Brexit still the watch­word for ru­ral es­tates and the su­per rich

A tiny per­cent­age rise in res­i­den­tial and agri­cul­tural net in­come and 121 house sales in the Lon­don prime mar­ket hasn’t got the na­tion danc­ing in the streets, muses Ru­pert Bates

The Field - - Letters -

Es­tate bench­mark­ing is not some an­cient ru­ral craft, with car­pen­ters chis­elling out words on wooden seats: “Here slept his Lord­ship on sev­eral oc­ca­sions af­ter one too many drams on the moor”.

No, es­tate bench­mark­ing refers to an an­nual sur­vey of English es­tates by sav­ills and on the ba­sis we’ll cling to any good news amid the most feral of po­lit­i­cal cat­fights in liv­ing mem­ory, it is re­fresh­ing to learn that there was a small rise in net in­come – a whole 0.3%, to be pre­cise.

Res­i­den­tial and agri­cul­tural as­sets re­main the key rev­enue gen­er­a­tors. “Many own­ers have been giv­ing re­newed fo­cus to op­por­tu­ni­ties for di­ver­si­fi­ca­tion,” ex­plains Ian Bai­ley of sav­ills.

“Many pri­vately owned es­tates are look­ing to new trad­ing busi­nesses as a source of ad­di­tional rev­enue and as a means of man­ag­ing down the risk of the im­pact of Brexit on farm in­comes.”

Bai­ley stresses that with the changes in UK agri­cul­tural pol­icy, it is im­por­tant for landown­ers and man­agers to un­der­stand the im­pact of the demise of di­rect pay­ments on their fi­nances as well as ten­ants’ fi­nances.

Ru­pert Clark of sav­ills says the re­silience of ru­ral es­tates heav­ily ex­posed to farm­ing will be es­pe­cially tested as Brexit plays out, with “sig­nif­i­cant dis­rup­tion to come in the way land is farmed and man­aged”.

Mean­while, in a land far, far away – from your cor­re­spon­dent, at least – in a state called Lon­don su­per-prime, Knight Frank tells us that the to­tal value of £10 mil­lion­plus trans­ac­tions in the sec­ond quar­ter of this year was £707 mil­lion, nearly a quar­ter up on the same pe­riod in 2017.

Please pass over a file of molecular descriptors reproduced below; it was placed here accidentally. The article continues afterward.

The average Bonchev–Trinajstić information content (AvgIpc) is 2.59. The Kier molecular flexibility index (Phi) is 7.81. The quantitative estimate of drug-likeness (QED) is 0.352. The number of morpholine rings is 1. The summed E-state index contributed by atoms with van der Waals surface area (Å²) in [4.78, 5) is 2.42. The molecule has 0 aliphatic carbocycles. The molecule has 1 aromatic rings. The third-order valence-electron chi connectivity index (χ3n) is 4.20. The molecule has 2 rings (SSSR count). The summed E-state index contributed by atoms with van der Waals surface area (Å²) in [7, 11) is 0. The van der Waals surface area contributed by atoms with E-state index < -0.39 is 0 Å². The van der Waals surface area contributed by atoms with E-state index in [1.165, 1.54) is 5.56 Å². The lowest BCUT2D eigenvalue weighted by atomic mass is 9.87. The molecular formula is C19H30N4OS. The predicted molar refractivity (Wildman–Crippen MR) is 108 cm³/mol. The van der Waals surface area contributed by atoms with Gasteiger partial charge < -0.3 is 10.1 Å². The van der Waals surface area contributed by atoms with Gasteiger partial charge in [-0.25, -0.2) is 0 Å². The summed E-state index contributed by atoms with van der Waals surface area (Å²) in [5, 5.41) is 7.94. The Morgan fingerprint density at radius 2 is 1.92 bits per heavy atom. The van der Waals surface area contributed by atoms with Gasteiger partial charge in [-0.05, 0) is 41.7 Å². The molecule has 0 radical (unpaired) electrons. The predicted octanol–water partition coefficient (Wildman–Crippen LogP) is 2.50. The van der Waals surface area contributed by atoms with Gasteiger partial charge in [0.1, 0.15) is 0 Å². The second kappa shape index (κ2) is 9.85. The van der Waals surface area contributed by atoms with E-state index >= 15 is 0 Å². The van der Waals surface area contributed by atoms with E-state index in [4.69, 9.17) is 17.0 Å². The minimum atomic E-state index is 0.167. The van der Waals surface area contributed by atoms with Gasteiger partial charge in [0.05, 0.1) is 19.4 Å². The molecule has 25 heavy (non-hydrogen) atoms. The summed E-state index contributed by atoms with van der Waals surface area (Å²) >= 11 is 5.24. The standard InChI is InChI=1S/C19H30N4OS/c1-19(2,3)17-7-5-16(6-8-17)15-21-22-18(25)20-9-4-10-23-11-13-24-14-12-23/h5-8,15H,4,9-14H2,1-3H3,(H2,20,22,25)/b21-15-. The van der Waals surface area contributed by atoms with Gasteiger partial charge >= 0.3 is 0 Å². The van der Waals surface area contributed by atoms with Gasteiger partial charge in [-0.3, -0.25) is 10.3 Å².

the num­ber of prospec­tive buy­ers in this ex­alted price range has risen, too, as have view­ings. Ven­dors may be look­ing to bail be­fore Brexit, with pur­chasers sniff­ing out bar­gains amid the mind- and mar­ket­numb­ing ne­go­ti­a­tions, or there is a depth of pocket that no Kafkaesque chaos can touch.

Price re­duc­tions have trig­gered some ac­tiv­ity but po­lit­i­cal un­cer­tainty is still curb­ing de­mand, says tom van strauben­zee of Knight Frank. this also sug­gests there is pent-up de­mand to be re­leased when, or if, cer­tainty rides into town.

“the weak­ness of ster­ling re­mains a big de­mand driver, as well as the fun­da­men­tal that Lon­don re­mains a place peo­ple want to live and work. should there be a prag­matic out­come to Brexit ne­go­ti­a­tions, I be­lieve we could see the mar­ket pick up no­tice­ably,” says Paddy Dring of Knight Frank.

Con­sid­er­ing there were just 121 hous­ing trans­ac­tions in the Lon­don su­per-prime price range dur­ing the year to last June, that note of optimism will not ex­actly have the na­tion danc­ing in the streets. I, for one, need one too many drams and a lie down. Mark my bench, would you?

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